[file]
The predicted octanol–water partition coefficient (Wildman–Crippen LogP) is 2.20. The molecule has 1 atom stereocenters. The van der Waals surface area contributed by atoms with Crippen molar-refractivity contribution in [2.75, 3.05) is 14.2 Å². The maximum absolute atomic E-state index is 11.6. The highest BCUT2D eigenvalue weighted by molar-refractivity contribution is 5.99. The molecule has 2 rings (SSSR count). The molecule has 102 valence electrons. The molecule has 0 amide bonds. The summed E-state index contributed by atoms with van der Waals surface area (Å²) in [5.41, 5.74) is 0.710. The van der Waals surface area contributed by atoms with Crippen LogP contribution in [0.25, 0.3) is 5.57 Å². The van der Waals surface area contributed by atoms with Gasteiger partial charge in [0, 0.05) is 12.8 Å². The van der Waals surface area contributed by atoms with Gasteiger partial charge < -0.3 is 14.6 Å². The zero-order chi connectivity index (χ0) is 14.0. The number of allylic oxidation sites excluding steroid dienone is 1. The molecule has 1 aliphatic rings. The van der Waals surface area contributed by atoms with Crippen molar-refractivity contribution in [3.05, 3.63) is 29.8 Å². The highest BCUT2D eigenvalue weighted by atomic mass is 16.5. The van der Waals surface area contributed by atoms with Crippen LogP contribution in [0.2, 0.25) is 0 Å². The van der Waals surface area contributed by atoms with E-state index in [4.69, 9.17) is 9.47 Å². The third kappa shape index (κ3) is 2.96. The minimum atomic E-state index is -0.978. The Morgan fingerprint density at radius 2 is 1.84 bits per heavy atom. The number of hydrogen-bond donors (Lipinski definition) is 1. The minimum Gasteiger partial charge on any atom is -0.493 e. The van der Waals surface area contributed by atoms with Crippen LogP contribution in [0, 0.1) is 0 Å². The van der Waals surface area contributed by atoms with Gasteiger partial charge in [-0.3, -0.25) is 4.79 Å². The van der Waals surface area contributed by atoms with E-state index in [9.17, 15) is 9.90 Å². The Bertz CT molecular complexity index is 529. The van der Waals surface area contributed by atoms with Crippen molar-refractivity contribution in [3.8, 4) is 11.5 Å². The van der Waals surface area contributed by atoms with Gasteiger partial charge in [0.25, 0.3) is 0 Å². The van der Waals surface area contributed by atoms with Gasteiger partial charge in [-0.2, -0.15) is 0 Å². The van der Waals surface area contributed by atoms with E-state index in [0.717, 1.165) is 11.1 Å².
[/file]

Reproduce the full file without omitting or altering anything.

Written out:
The predicted octanol–water partition coefficient (Wildman–Crippen LogP) is 2.20. The molecule has 1 atom stereocenters. The van der Waals surface area contributed by atoms with Crippen molar-refractivity contribution in [2.75, 3.05) is 14.2 Å². The maximum absolute atomic E-state index is 11.6. The highest BCUT2D eigenvalue weighted by molar-refractivity contribution is 5.99. The molecule has 2 rings (SSSR count). The molecule has 102 valence electrons. The molecule has 0 amide bonds. The summed E-state index contributed by atoms with van der Waals surface area (Å²) in [5.41, 5.74) is 0.710. The van der Waals surface area contributed by atoms with Crippen LogP contribution in [0.25, 0.3) is 5.57 Å². The van der Waals surface area contributed by atoms with Gasteiger partial charge in [0, 0.05) is 12.8 Å². The van der Waals surface area contributed by atoms with Gasteiger partial charge < -0.3 is 14.6 Å². The zero-order chi connectivity index (χ0) is 14.0. The number of allylic oxidation sites excluding steroid dienone is 1. The molecule has 1 aliphatic rings. The van der Waals surface area contributed by atoms with Crippen molar-refractivity contribution in [3.05, 3.63) is 29.8 Å². The highest BCUT2D eigenvalue weighted by atomic mass is 16.5. The van der Waals surface area contributed by atoms with Crippen LogP contribution in [0.2, 0.25) is 0 Å². The van der Waals surface area contributed by atoms with E-state index in [4.69, 9.17) is 9.47 Å². The third kappa shape index (κ3) is 2.96. The minimum atomic E-state index is -0.978. The Morgan fingerprint density at radius 2 is 1.84 bits per heavy atom. The number of hydrogen-bond donors (Lipinski definition) is 1. The minimum Gasteiger partial charge on any atom is -0.493 e. The van der Waals surface area contributed by atoms with Crippen LogP contribution in [0, 0.1) is 0 Å². The van der Waals surface area contributed by atoms with Gasteiger partial charge in [-0.3, -0.25) is 4.79 Å². The van der Waals surface area contributed by atoms with E-state index in [9.17, 15) is 9.90 Å². The Bertz CT molecular complexity index is 529. The van der Waals surface area contributed by atoms with Crippen molar-refractivity contribution in [3.8, 4) is 11.5 Å². The van der Waals surface area contributed by atoms with Gasteiger partial charge in [0.25, 0.3) is 0 Å². The van der Waals surface area contributed by atoms with Gasteiger partial charge in [-0.2, -0.15) is 0 Å². The van der Waals surface area contributed by atoms with E-state index in [0.717, 1.165) is 11.1 Å².